This popular BA gives you a solid foundation in the study of human societies, past and present, inspired by a diverse and compelling interdisciplinary curriculum.
Backed by high student satisfaction rates and drawing from our established and well-respected archaeological, anthropological and sociological programmes, this degree provides a broad-based education with an in-depth understanding of the diversity and richness of contemporary and past human societies across the globe; ultimately bringing together our expertise and enthusiasm for all of these subjects in one place.
Alongside specialist theoretical and thematic units, you’ll get a comprehensive grounding in the practical elements of archaeology and anthropology through working in our cutting-edge labs and out in the field. In your second year you’ll have the opportunity to specialise in social or biological, anthropology or archaeology, or if you’d like to take a broader focus, you can continue to study elements of all these disciplines.
The course also includes five or 30 weeks in the world of work (depending on the length of degree you choose), which you can complete at home or abroad. It’s a great way to cultivate the experience and contacts you’ll need to secure work after you graduate. Participation in BU’s renowned field school – the Place Field School – allows you to gain a wide range of practical skills.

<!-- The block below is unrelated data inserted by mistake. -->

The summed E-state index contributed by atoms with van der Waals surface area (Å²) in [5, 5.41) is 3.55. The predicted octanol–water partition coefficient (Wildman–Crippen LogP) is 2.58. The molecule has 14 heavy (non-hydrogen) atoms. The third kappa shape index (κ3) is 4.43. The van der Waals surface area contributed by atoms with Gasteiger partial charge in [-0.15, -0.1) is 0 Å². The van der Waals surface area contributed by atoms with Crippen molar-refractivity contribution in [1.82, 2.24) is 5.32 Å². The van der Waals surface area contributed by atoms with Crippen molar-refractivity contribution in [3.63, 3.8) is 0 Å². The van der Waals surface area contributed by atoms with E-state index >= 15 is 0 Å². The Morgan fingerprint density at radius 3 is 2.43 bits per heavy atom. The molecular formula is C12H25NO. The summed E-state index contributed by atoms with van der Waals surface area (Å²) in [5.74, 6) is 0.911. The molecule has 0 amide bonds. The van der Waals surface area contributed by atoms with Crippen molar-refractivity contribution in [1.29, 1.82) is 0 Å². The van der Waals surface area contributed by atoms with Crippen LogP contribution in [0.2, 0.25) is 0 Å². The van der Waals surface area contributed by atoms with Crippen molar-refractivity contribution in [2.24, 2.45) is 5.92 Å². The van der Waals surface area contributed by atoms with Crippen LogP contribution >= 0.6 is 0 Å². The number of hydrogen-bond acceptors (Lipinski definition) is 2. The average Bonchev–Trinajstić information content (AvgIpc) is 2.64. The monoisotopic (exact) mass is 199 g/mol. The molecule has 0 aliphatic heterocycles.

We have three different anthropology programmes at BU, which offer a balanced foundation in the discipline. The three anthropology programmes differ only in the weighing of the archaeological, biological, or social and cultural perspectives on studying human life and human experience in past and present. When making your choice, we suggest that you consider the following programme specialisation:
BSc (Hons) Anthropology: emphasises historical, biological and environmental perspectives
BA (Hons) Archaeology & Anthropology: emphasises human history and prehistoric perspectives
BA (Hons) Sociology & Anthropology: emphasises contemporary, social and political perspectives